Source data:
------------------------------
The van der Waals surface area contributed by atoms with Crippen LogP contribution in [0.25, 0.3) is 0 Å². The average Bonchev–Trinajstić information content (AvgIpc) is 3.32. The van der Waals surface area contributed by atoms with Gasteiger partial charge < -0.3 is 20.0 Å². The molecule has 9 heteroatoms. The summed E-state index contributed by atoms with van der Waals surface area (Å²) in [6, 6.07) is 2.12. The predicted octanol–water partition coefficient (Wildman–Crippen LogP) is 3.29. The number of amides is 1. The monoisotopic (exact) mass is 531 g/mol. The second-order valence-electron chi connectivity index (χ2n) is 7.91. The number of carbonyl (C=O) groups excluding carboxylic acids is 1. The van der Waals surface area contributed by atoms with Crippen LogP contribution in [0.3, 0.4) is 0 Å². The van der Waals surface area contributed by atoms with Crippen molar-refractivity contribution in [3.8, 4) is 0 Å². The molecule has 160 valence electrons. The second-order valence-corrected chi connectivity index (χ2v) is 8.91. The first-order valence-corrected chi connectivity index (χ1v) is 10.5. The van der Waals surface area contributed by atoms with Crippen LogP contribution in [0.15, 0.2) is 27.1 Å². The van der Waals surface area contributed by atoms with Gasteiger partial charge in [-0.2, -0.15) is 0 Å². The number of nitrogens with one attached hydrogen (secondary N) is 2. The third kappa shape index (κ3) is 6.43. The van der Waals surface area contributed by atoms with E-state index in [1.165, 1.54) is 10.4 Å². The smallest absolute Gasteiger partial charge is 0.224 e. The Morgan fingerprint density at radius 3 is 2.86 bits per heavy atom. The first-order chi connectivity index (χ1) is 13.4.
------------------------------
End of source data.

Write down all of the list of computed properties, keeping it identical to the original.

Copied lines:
The van der Waals surface area contributed by atoms with Crippen LogP contribution in [0.25, 0.3) is 0 Å². The average Bonchev–Trinajstić information content (AvgIpc) is 3.32. The van der Waals surface area contributed by atoms with Gasteiger partial charge < -0.3 is 20.0 Å². The molecule has 9 heteroatoms. The summed E-state index contributed by atoms with van der Waals surface area (Å²) in [6, 6.07) is 2.12. The predicted octanol–water partition coefficient (Wildman–Crippen LogP) is 3.29. The number of amides is 1. The monoisotopic (exact) mass is 531 g/mol. The second-order valence-electron chi connectivity index (χ2n) is 7.91. The number of carbonyl (C=O) groups excluding carboxylic acids is 1. The van der Waals surface area contributed by atoms with Crippen LogP contribution in [0.3, 0.4) is 0 Å². The van der Waals surface area contributed by atoms with Crippen molar-refractivity contribution in [3.8, 4) is 0 Å². The molecule has 160 valence electrons. The second-order valence-corrected chi connectivity index (χ2v) is 8.91. The first-order valence-corrected chi connectivity index (χ1v) is 10.5. The van der Waals surface area contributed by atoms with Crippen LogP contribution in [0.15, 0.2) is 27.1 Å². The van der Waals surface area contributed by atoms with Gasteiger partial charge in [-0.2, -0.15) is 0 Å². The number of nitrogens with one attached hydrogen (secondary N) is 2. The third kappa shape index (κ3) is 6.43. The van der Waals surface area contributed by atoms with E-state index in [1.165, 1.54) is 10.4 Å². The smallest absolute Gasteiger partial charge is 0.224 e. The Morgan fingerprint density at radius 3 is 2.86 bits per heavy atom. The first-order chi connectivity index (χ1) is 13.4.